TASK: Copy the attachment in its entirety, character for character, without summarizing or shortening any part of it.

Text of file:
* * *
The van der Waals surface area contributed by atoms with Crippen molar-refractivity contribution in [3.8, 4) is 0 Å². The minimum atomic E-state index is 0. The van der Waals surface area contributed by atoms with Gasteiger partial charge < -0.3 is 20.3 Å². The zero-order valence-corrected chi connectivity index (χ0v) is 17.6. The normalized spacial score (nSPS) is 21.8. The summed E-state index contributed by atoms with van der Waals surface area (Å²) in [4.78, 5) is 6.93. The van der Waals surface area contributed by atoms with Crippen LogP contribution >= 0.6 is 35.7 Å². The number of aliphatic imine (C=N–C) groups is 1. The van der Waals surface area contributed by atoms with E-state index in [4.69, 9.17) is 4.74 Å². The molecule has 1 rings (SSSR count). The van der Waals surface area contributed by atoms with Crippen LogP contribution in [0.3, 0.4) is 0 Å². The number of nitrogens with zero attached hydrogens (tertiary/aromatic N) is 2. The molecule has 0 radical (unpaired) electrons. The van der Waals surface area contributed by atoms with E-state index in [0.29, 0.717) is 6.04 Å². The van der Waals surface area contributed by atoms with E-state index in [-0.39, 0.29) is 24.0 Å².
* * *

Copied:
The van der Waals surface area contributed by atoms with Crippen molar-refractivity contribution in [3.8, 4) is 0 Å². The minimum atomic E-state index is 0. The van der Waals surface area contributed by atoms with Gasteiger partial charge < -0.3 is 20.3 Å². The zero-order valence-corrected chi connectivity index (χ0v) is 17.6. The normalized spacial score (nSPS) is 21.8. The summed E-state index contributed by atoms with van der Waals surface area (Å²) in [4.78, 5) is 6.93. The van der Waals surface area contributed by atoms with Crippen LogP contribution >= 0.6 is 35.7 Å². The number of aliphatic imine (C=N–C) groups is 1. The van der Waals surface area contributed by atoms with E-state index in [4.69, 9.17) is 4.74 Å². The molecule has 1 rings (SSSR count). The van der Waals surface area contributed by atoms with Crippen LogP contribution in [0.3, 0.4) is 0 Å². The number of nitrogens with zero attached hydrogens (tertiary/aromatic N) is 2. The molecule has 0 radical (unpaired) electrons. The van der Waals surface area contributed by atoms with E-state index in [0.29, 0.717) is 6.04 Å². The van der Waals surface area contributed by atoms with E-state index in [-0.39, 0.29) is 24.0 Å².